We are all entitled to human rights, and that includes Lebanon.

Monday, July 28, 2008

Spotlight on FPM

I apologise for the extended absence from this blog. I took a bit of time off and wondered through the magnificent centre of Australia in a campervan. I have some writings on my trip, which I may share at a later date.

But it appears that so much has passed in the Middle East since I was away. Bashar al-Assad was welcomed in Paris, Israel finally agreed to a prisoner exchange with Hizballah (2 years after the request was made), and Lebanon at last received a national unity government.

Although it may appear that the reconfiguration of ministerial seats will only be accompanied by further political wrangling and shafting, I sincerely hope that isn't the case. There is a key difference with this ministerial make-up. For the first time, Michel Aoun's FPM has received a fair slice of the pie. Commentators have speculated the various reasons why, but that is of little interest to me.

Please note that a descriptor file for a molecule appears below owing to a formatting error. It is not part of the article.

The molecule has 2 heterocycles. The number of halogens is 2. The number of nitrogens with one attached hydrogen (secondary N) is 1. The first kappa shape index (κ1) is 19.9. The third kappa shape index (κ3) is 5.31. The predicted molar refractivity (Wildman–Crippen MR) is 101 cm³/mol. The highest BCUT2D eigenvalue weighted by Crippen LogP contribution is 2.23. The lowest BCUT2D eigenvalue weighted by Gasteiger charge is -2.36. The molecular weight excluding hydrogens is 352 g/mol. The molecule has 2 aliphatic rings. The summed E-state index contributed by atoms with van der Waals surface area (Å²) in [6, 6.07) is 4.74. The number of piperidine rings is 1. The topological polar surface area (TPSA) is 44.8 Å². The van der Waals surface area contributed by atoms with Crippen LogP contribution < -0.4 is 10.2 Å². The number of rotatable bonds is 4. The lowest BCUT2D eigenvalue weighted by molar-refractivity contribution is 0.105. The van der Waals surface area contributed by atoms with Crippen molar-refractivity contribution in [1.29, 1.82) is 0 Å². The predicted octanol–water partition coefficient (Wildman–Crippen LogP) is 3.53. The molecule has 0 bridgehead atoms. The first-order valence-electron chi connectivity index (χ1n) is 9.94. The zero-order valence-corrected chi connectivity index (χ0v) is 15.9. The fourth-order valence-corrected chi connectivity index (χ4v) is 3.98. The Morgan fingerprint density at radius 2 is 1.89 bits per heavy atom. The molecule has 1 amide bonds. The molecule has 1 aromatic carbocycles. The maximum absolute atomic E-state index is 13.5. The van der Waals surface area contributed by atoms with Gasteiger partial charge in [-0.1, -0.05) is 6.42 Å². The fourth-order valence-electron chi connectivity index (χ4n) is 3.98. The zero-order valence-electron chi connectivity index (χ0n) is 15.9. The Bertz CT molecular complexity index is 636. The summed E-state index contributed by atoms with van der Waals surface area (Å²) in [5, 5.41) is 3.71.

The political wrangling and manouvring between the various parties and their regional patrons is not the subject of this post. Instead, it's what should be the focus of all Lebanese cabinet ministers that has attracted me to write ... the Lebanese people and our ailing economy.

The FPM have been awarded - what I believe to be - three key ministeries where they can make a sharp difference on the daily Lebanese life and make significant improvements to long neglected sectors of Lebanese industry ... electricity, telecommunications and agriculture.

The reasons why I have highlighted the FPM's role in the cabinet are as follows: